in about 100 words or less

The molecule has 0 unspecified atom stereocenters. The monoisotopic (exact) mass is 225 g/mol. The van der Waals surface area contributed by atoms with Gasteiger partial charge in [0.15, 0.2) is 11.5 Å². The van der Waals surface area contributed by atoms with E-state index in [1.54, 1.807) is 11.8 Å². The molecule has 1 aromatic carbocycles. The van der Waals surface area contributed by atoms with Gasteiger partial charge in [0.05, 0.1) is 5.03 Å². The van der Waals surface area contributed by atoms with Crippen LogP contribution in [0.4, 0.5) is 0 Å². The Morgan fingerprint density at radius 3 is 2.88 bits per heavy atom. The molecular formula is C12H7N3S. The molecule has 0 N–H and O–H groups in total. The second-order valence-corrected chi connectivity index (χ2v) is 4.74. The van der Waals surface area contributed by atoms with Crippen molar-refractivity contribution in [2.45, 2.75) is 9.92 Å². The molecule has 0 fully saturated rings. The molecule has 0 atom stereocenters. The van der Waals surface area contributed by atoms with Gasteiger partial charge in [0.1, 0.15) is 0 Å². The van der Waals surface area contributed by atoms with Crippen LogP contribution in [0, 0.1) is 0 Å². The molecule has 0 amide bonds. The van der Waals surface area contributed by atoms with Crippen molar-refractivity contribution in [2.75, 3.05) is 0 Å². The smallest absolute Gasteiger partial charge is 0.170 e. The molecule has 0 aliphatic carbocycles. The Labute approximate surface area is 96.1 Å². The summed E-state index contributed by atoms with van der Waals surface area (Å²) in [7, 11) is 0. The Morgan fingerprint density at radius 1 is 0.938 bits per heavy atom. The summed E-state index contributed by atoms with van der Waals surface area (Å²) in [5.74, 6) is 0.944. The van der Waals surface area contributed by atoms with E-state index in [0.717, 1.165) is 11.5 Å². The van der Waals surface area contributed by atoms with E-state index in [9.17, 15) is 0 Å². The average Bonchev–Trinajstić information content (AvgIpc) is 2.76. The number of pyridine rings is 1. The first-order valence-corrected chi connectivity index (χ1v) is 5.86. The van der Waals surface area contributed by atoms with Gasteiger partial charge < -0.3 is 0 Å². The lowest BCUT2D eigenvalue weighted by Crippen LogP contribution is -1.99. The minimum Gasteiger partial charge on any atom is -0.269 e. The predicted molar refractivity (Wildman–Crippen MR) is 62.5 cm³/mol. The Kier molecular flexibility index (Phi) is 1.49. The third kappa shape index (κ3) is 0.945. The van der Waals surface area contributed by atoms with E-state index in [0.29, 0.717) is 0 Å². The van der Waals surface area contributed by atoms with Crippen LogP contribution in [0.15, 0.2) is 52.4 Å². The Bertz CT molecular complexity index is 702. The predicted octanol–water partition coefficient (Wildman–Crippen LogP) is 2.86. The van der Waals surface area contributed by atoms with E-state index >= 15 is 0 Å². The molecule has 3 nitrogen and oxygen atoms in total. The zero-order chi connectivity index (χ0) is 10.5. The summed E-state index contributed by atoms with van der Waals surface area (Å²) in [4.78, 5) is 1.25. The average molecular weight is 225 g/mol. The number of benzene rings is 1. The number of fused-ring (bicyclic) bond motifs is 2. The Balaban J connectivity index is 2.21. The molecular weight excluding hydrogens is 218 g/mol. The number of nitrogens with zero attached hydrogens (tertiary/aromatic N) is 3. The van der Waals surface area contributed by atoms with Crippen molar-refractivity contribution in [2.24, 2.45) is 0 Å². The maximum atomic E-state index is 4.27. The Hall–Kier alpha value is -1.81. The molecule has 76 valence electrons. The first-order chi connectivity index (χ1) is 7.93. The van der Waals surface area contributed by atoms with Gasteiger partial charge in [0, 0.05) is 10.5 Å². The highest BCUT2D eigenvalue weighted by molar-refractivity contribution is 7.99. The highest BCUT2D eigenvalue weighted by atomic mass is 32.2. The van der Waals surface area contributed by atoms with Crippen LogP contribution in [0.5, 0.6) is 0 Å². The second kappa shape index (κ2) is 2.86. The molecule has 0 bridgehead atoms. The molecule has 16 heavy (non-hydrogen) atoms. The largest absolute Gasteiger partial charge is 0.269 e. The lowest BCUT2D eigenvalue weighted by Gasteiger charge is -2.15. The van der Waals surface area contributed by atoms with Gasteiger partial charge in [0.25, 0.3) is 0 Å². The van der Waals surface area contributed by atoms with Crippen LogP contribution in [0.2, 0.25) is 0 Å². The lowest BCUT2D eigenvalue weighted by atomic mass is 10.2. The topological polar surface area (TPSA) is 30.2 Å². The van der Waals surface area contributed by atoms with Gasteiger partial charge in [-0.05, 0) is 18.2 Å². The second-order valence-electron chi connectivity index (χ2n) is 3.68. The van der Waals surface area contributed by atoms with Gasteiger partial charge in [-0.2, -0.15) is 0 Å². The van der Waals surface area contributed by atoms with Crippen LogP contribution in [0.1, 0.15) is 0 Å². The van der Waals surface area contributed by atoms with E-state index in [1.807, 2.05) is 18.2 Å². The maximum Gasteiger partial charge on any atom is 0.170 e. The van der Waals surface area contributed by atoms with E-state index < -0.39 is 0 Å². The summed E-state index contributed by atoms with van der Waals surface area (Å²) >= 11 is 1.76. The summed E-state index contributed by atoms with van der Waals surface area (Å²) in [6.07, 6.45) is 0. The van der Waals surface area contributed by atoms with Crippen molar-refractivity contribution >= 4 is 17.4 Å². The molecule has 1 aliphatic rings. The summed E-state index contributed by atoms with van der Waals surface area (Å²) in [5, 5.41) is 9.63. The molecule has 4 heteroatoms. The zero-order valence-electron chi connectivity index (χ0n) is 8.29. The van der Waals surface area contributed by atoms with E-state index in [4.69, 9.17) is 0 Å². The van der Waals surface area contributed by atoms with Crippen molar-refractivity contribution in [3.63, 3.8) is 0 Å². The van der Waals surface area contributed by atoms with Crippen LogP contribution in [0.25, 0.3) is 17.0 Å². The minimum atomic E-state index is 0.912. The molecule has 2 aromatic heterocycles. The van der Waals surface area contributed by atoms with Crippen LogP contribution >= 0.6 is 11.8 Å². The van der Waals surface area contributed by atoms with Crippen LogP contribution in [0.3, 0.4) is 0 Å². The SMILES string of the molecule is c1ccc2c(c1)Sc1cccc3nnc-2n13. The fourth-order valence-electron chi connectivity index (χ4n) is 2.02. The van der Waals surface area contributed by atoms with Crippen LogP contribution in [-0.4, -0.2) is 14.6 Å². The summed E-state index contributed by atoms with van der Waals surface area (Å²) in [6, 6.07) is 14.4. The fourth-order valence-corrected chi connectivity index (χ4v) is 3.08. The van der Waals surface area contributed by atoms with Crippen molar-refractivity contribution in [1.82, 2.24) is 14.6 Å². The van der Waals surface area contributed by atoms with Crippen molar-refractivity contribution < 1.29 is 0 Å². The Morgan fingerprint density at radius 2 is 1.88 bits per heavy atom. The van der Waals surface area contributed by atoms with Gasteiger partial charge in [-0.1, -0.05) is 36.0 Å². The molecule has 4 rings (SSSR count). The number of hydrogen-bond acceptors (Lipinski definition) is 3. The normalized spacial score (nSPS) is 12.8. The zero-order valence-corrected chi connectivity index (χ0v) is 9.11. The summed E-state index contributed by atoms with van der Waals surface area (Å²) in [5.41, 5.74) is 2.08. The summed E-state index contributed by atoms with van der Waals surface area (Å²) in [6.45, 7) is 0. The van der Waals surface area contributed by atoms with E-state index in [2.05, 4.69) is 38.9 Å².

An incredible box office success, D.W. Griffith’s The Birth of a Nation (1915) is perhaps the most infamous and influential movie of all time. Studied, debated, lauded, and soundly denounced, it was controversial from its premier, and was also the center of countless debates on censorship. The August 1915 edition of The Moving Picture World (p.1344) reported that W. J. Hindley, the pastor of the Central Congregational Church of Winnipeg, and scout for the Provincial Motion Picture Censorship board of Manitoba, was tasked with determining the suitability of Birth of a Nation for Western Canadian audiences. After viewing the film at the Clemmer Theater in Spokane Washington, the pastor declared that “he had seen no greater picture”. He also noted that one of the most objectionable scenes, introduced as: “The Claws of the Beast” had been eliminated, as it portrayed “a negro who is pursuing a white girl”. Hindley added that he “will suggest that some of the close-up views of the degenerate negro be eliminated and a number of the subheads should be done away with”. Somewhat apologetically, he also noted that “It is unfortunate, however, that the sunny and prophetic side of the negro’s nature is not emphasized a little more to give better balance to the picture”. Incredibly, his only real reservation was that the production was “so pre-eminently American in its historic appeal”, that it may not have the same drawing power with Canadian audiences (Klaus Ming May 2016).